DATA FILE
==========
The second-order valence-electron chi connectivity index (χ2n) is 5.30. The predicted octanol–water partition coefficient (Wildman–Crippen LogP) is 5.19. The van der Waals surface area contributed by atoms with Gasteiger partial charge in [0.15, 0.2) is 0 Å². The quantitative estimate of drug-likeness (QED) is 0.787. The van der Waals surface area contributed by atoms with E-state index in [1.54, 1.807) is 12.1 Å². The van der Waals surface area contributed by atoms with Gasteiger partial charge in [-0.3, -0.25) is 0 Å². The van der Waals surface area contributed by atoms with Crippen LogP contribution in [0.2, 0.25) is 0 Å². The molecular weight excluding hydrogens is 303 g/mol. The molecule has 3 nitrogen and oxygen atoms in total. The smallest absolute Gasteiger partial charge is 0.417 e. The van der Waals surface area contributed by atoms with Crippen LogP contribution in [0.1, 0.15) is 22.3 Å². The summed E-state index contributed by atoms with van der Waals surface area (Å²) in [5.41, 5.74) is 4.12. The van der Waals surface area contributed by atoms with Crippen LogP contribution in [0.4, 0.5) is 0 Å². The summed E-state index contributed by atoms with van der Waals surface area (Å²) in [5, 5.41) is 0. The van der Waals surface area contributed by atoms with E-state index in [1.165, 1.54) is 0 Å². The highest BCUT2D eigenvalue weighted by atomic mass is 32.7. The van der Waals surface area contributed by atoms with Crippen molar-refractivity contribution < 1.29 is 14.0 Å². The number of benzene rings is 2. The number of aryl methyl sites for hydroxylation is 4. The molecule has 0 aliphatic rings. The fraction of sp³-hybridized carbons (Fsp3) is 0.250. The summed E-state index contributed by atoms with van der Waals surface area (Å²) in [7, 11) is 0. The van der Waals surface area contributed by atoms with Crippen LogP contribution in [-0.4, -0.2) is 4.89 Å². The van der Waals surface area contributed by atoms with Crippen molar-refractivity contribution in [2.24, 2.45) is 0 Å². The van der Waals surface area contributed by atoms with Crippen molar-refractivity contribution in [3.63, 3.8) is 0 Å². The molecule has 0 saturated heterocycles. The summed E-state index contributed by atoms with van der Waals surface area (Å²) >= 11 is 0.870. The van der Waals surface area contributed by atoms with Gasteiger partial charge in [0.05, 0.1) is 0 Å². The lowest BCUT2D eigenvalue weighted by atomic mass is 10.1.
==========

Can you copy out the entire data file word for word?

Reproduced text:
The second-order valence-electron chi connectivity index (χ2n) is 5.30. The predicted octanol–water partition coefficient (Wildman–Crippen LogP) is 5.19. The van der Waals surface area contributed by atoms with Gasteiger partial charge in [0.15, 0.2) is 0 Å². The quantitative estimate of drug-likeness (QED) is 0.787. The van der Waals surface area contributed by atoms with E-state index in [1.54, 1.807) is 12.1 Å². The van der Waals surface area contributed by atoms with Gasteiger partial charge in [-0.3, -0.25) is 0 Å². The van der Waals surface area contributed by atoms with Crippen LogP contribution in [0.2, 0.25) is 0 Å². The molecular weight excluding hydrogens is 303 g/mol. The molecule has 3 nitrogen and oxygen atoms in total. The smallest absolute Gasteiger partial charge is 0.417 e. The van der Waals surface area contributed by atoms with Crippen LogP contribution in [0.1, 0.15) is 22.3 Å². The summed E-state index contributed by atoms with van der Waals surface area (Å²) in [5.41, 5.74) is 4.12. The van der Waals surface area contributed by atoms with Crippen LogP contribution in [0.4, 0.5) is 0 Å². The summed E-state index contributed by atoms with van der Waals surface area (Å²) in [5, 5.41) is 0. The van der Waals surface area contributed by atoms with E-state index in [1.165, 1.54) is 0 Å². The highest BCUT2D eigenvalue weighted by atomic mass is 32.7. The van der Waals surface area contributed by atoms with Crippen molar-refractivity contribution < 1.29 is 14.0 Å². The number of benzene rings is 2. The number of aryl methyl sites for hydroxylation is 4. The molecule has 0 aliphatic rings. The fraction of sp³-hybridized carbons (Fsp3) is 0.250. The summed E-state index contributed by atoms with van der Waals surface area (Å²) in [7, 11) is 0. The van der Waals surface area contributed by atoms with Crippen LogP contribution in [-0.4, -0.2) is 4.89 Å². The van der Waals surface area contributed by atoms with Crippen molar-refractivity contribution in [2.24, 2.45) is 0 Å². The van der Waals surface area contributed by atoms with Crippen molar-refractivity contribution in [3.63, 3.8) is 0 Å². The molecule has 0 saturated heterocycles. The summed E-state index contributed by atoms with van der Waals surface area (Å²) >= 11 is 0.870. The van der Waals surface area contributed by atoms with Gasteiger partial charge in [0.05, 0.1) is 0 Å². The lowest BCUT2D eigenvalue weighted by atomic mass is 10.1.